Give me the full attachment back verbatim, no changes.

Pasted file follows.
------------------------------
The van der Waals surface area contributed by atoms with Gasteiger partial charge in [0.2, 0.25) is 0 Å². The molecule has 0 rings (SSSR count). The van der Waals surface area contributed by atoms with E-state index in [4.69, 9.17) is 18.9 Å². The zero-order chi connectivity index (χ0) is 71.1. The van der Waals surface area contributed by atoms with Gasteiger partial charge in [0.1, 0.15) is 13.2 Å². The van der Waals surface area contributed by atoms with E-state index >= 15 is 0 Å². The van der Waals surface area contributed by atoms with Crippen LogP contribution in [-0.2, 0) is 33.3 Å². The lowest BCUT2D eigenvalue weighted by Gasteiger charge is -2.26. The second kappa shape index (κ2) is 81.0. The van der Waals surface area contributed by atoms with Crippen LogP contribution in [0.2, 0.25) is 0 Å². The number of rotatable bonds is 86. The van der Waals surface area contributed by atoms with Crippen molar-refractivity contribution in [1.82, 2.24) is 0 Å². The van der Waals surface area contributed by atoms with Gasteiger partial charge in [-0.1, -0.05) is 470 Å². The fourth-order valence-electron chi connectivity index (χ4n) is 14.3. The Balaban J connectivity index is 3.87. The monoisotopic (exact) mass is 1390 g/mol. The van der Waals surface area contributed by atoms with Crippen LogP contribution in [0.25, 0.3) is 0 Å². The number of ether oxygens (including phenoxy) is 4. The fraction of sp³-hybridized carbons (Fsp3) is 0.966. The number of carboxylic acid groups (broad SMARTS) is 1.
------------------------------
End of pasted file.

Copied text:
The van der Waals surface area contributed by atoms with Gasteiger partial charge in [0.2, 0.25) is 0 Å². The molecule has 0 rings (SSSR count). The van der Waals surface area contributed by atoms with E-state index in [4.69, 9.17) is 18.9 Å². The zero-order chi connectivity index (χ0) is 71.1. The van der Waals surface area contributed by atoms with Gasteiger partial charge in [0.1, 0.15) is 13.2 Å². The van der Waals surface area contributed by atoms with E-state index >= 15 is 0 Å². The van der Waals surface area contributed by atoms with Crippen LogP contribution in [-0.2, 0) is 33.3 Å². The lowest BCUT2D eigenvalue weighted by Gasteiger charge is -2.26. The second kappa shape index (κ2) is 81.0. The van der Waals surface area contributed by atoms with Crippen LogP contribution in [0.2, 0.25) is 0 Å². The number of rotatable bonds is 86. The van der Waals surface area contributed by atoms with Crippen molar-refractivity contribution in [1.82, 2.24) is 0 Å². The van der Waals surface area contributed by atoms with Gasteiger partial charge in [-0.1, -0.05) is 470 Å². The fourth-order valence-electron chi connectivity index (χ4n) is 14.3. The Balaban J connectivity index is 3.87. The monoisotopic (exact) mass is 1390 g/mol. The van der Waals surface area contributed by atoms with Crippen LogP contribution in [0.25, 0.3) is 0 Å². The number of ether oxygens (including phenoxy) is 4. The fraction of sp³-hybridized carbons (Fsp3) is 0.966. The number of carboxylic acid groups (broad SMARTS) is 1.